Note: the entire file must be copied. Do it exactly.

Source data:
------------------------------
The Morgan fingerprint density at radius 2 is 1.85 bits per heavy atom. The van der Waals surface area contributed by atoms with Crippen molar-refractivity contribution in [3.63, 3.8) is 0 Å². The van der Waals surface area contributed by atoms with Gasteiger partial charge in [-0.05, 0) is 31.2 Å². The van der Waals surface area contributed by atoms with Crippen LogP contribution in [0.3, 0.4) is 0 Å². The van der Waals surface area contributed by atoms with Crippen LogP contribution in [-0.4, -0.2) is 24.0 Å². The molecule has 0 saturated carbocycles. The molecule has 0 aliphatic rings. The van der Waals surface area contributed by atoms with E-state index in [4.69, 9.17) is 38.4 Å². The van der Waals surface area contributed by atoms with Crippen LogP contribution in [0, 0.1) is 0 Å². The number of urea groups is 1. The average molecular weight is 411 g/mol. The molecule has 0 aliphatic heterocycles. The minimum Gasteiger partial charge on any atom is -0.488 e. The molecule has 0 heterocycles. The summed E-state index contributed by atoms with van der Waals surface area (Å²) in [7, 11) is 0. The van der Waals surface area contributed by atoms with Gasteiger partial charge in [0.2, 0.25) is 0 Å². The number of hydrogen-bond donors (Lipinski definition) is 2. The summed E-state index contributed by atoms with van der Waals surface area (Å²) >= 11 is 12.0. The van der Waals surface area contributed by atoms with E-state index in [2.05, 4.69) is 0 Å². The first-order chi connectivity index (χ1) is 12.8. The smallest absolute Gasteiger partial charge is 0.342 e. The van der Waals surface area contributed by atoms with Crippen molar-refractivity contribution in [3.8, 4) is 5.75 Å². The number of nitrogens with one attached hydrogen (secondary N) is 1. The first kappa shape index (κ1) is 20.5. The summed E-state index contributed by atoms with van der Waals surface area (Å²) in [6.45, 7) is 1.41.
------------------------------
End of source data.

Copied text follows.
The Morgan fingerprint density at radius 2 is 1.85 bits per heavy atom. The van der Waals surface area contributed by atoms with Crippen molar-refractivity contribution in [3.63, 3.8) is 0 Å². The van der Waals surface area contributed by atoms with Gasteiger partial charge in [-0.05, 0) is 31.2 Å². The van der Waals surface area contributed by atoms with Crippen LogP contribution in [0.3, 0.4) is 0 Å². The van der Waals surface area contributed by atoms with Crippen LogP contribution in [-0.4, -0.2) is 24.0 Å². The molecule has 0 saturated carbocycles. The molecule has 0 aliphatic rings. The van der Waals surface area contributed by atoms with E-state index in [4.69, 9.17) is 38.4 Å². The van der Waals surface area contributed by atoms with Crippen LogP contribution in [0, 0.1) is 0 Å². The number of urea groups is 1. The average molecular weight is 411 g/mol. The molecule has 0 aliphatic heterocycles. The minimum Gasteiger partial charge on any atom is -0.488 e. The molecule has 0 heterocycles. The summed E-state index contributed by atoms with van der Waals surface area (Å²) in [7, 11) is 0. The van der Waals surface area contributed by atoms with Gasteiger partial charge in [0.2, 0.25) is 0 Å². The number of hydrogen-bond donors (Lipinski definition) is 2. The summed E-state index contributed by atoms with van der Waals surface area (Å²) >= 11 is 12.0. The van der Waals surface area contributed by atoms with E-state index in [2.05, 4.69) is 0 Å². The first-order chi connectivity index (χ1) is 12.8. The smallest absolute Gasteiger partial charge is 0.342 e. The van der Waals surface area contributed by atoms with Crippen molar-refractivity contribution in [3.8, 4) is 5.75 Å². The number of nitrogens with one attached hydrogen (secondary N) is 1. The first kappa shape index (κ1) is 20.5. The summed E-state index contributed by atoms with van der Waals surface area (Å²) in [6.45, 7) is 1.41.